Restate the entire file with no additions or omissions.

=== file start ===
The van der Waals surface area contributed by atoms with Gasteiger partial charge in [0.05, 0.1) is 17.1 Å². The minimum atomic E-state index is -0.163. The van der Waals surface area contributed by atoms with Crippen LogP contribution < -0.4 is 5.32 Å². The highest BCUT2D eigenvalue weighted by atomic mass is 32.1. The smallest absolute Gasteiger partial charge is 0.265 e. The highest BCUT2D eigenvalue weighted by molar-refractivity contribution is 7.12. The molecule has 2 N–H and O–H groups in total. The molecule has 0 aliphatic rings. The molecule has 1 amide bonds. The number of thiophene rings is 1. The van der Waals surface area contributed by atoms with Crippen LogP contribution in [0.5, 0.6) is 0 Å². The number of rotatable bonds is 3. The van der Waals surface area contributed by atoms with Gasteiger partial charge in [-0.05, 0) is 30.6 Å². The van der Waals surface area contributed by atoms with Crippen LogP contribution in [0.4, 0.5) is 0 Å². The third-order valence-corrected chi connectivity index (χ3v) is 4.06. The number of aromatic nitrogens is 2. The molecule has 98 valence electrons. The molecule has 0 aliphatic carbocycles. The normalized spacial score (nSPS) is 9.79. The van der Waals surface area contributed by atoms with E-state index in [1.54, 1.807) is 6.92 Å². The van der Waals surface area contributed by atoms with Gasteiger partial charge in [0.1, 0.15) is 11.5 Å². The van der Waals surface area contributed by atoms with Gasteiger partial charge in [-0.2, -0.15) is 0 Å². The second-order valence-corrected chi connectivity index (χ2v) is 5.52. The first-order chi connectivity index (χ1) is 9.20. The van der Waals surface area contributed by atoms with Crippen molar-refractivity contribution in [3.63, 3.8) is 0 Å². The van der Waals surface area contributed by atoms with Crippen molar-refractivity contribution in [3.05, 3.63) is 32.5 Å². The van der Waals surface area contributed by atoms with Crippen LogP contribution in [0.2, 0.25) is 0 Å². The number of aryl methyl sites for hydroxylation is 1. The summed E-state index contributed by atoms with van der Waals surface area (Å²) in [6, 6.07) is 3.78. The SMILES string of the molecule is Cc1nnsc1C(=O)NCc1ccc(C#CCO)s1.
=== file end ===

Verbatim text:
The van der Waals surface area contributed by atoms with Gasteiger partial charge in [0.05, 0.1) is 17.1 Å². The minimum atomic E-state index is -0.163. The van der Waals surface area contributed by atoms with Crippen LogP contribution < -0.4 is 5.32 Å². The highest BCUT2D eigenvalue weighted by atomic mass is 32.1. The smallest absolute Gasteiger partial charge is 0.265 e. The highest BCUT2D eigenvalue weighted by molar-refractivity contribution is 7.12. The molecule has 2 N–H and O–H groups in total. The molecule has 0 aliphatic rings. The molecule has 1 amide bonds. The number of thiophene rings is 1. The van der Waals surface area contributed by atoms with Crippen LogP contribution in [0.5, 0.6) is 0 Å². The number of rotatable bonds is 3. The van der Waals surface area contributed by atoms with Gasteiger partial charge in [-0.05, 0) is 30.6 Å². The van der Waals surface area contributed by atoms with Crippen LogP contribution in [0.4, 0.5) is 0 Å². The third-order valence-corrected chi connectivity index (χ3v) is 4.06. The number of aromatic nitrogens is 2. The molecule has 98 valence electrons. The molecule has 0 aliphatic carbocycles. The normalized spacial score (nSPS) is 9.79. The van der Waals surface area contributed by atoms with E-state index in [1.54, 1.807) is 6.92 Å². The van der Waals surface area contributed by atoms with Gasteiger partial charge in [0.1, 0.15) is 11.5 Å². The van der Waals surface area contributed by atoms with Gasteiger partial charge in [-0.2, -0.15) is 0 Å². The second-order valence-corrected chi connectivity index (χ2v) is 5.52. The first-order chi connectivity index (χ1) is 9.20. The van der Waals surface area contributed by atoms with Crippen molar-refractivity contribution in [3.63, 3.8) is 0 Å². The van der Waals surface area contributed by atoms with Crippen molar-refractivity contribution in [3.05, 3.63) is 32.5 Å². The van der Waals surface area contributed by atoms with Crippen LogP contribution in [0.2, 0.25) is 0 Å². The number of aryl methyl sites for hydroxylation is 1. The summed E-state index contributed by atoms with van der Waals surface area (Å²) in [6, 6.07) is 3.78. The SMILES string of the molecule is Cc1nnsc1C(=O)NCc1ccc(C#CCO)s1.